On the town: Marble is a gem
September 19, 2012
MARBLE – The hour-long drive from Aspen to Marble is predictably rewarded with two things: beauty and quiet. But a visit to the tiny hamlet (population 131) this past weekend was oddly out of whack: extra long on scenic gorgeousness but bustling in a way I’d never imagined.
My daughter, Olivia, came out of nowhere with the desire to go camping Saturday night. Having been recently chastised for failing to teach her even minimal volleyball skills, I thought it best not to give her further ammunition by letting an entire summer pass without a single camping trip. As it happens, I’d been talking to my old friends Karen and Larry, who own the wonderful Beaver Lake Lodge, about a visit. So we had our camping destination – and a warning that Sunday was the Lead King Loop, a foot race that draws Marble’s biggest crowd each year.
We weren’t halfway to Marble when I noticed that the backseat of my car looked like we had just finished a cross-country journey: food, wrappers, a bike wedged in back, enough clothing scattered about to start a secondhand store. (I’m not sure whether this mess speaks of being a good camper or not – maybe just a messy one.) As we drove up the spectacular Crystal Valley, we had our usual argument: Was Penny Hot Springs before or beyond Redstone? (It’s before, by a few miles. Just ask Olivia.) Soaked in the springs, we had another typical experience – completely losing track of time, as our 45-minute bath stretched to nearly an hour and a half.
In Marble, our friends guided us to a spot above Beaver Lake. We set up camp, went back to the lodge to catch up with Karen and Larry and the exploits of their boys, Ralph and Orangie, and then snuggled into the tent. We woke to utter magnificence: the ring of mountains reflecting on the lake down below, a few bright stars – the Summer Triangle, as Olivia explained – and trees exploding in color.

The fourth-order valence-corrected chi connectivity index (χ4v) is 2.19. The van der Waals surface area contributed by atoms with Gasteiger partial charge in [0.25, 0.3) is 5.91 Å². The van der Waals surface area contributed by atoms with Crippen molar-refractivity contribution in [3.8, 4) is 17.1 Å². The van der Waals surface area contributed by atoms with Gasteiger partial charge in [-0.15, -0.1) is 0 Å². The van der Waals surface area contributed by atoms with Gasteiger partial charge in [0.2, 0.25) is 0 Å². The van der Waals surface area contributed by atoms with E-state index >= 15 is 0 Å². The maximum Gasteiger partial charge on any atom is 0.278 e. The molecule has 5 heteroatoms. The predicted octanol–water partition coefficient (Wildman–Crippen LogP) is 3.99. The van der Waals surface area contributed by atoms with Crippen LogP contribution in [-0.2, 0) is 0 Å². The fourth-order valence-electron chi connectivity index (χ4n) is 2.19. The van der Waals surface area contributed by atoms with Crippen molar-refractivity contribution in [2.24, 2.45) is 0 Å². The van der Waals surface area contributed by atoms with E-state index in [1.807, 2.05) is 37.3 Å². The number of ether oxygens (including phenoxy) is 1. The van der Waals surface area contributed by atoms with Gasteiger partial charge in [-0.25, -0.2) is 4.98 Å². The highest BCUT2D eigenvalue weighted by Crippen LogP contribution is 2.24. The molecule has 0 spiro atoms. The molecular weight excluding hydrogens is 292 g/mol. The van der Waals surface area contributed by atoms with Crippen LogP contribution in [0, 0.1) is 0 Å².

In town, Marble was also exploding. Runners assembled in the frosty morn, and food started showing up from all directions – tables, benches, starting lines. By race time, I had seen more people by far than I had seen in the entire eight months I lived in Marble in 1995.
Instead of quiet, we saw community in action. The Lead King Loop is a fundraiser for the Marble Charter School, and the town turned out in full force. Slow Groovin’ BBQ served up mounds of pulled pork and brisket (they even let me take my preferred place behind the counter); the raffle went on forever, with endless prizes having been donated.
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When Olivia had had enough of the hustle and bustle of the big city, we walked down the dirt road, pushed out in a canoe and rowed across Beaver Lake, basking in both beauty and quiet.
Those planning a Marble trip for the weekend of Oct. 6 and 7, be warned: It’s the next big social event on the Marble calendar, Fall Fest. Expect live music, not silence.